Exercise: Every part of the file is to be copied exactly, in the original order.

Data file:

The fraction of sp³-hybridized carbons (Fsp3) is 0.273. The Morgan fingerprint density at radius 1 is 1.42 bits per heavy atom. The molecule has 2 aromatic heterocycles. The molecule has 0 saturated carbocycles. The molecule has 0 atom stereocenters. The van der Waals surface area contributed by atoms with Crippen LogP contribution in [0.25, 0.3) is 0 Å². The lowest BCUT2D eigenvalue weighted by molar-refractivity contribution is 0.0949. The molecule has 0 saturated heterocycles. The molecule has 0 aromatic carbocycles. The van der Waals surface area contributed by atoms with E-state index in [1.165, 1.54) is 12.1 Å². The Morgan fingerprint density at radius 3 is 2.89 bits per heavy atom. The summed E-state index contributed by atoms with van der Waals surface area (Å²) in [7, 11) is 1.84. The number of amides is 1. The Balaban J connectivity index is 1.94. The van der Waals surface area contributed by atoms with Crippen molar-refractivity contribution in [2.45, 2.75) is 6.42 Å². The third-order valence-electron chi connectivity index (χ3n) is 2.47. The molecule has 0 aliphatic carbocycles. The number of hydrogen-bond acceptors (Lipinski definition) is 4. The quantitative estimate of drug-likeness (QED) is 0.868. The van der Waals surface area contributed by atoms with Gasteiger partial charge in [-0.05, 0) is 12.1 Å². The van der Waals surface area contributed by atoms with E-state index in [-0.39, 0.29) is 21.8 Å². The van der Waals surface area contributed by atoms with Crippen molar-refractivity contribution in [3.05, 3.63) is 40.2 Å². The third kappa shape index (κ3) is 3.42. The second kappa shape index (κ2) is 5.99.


The fraction of sp³-hybridized carbons (Fsp3) is 0.273. The Morgan fingerprint density at radius 1 is 1.42 bits per heavy atom. The molecule has 2 aromatic heterocycles. The molecule has 0 saturated carbocycles. The molecule has 0 atom stereocenters. The van der Waals surface area contributed by atoms with Crippen LogP contribution in [0.25, 0.3) is 0 Å². The lowest BCUT2D eigenvalue weighted by molar-refractivity contribution is 0.0949. The molecule has 0 saturated heterocycles. The molecule has 0 aromatic carbocycles. The van der Waals surface area contributed by atoms with E-state index in [1.165, 1.54) is 12.1 Å². The Morgan fingerprint density at radius 3 is 2.89 bits per heavy atom. The summed E-state index contributed by atoms with van der Waals surface area (Å²) in [7, 11) is 1.84. The number of amides is 1. The Balaban J connectivity index is 1.94. The van der Waals surface area contributed by atoms with Crippen molar-refractivity contribution in [2.45, 2.75) is 6.42 Å². The third-order valence-electron chi connectivity index (χ3n) is 2.47. The molecule has 0 aliphatic carbocycles. The number of hydrogen-bond acceptors (Lipinski definition) is 4. The quantitative estimate of drug-likeness (QED) is 0.868. The van der Waals surface area contributed by atoms with Gasteiger partial charge in [-0.05, 0) is 12.1 Å². The van der Waals surface area contributed by atoms with E-state index in [-0.39, 0.29) is 21.8 Å². The van der Waals surface area contributed by atoms with Crippen molar-refractivity contribution in [3.05, 3.63) is 40.2 Å². The third kappa shape index (κ3) is 3.42. The second kappa shape index (κ2) is 5.99.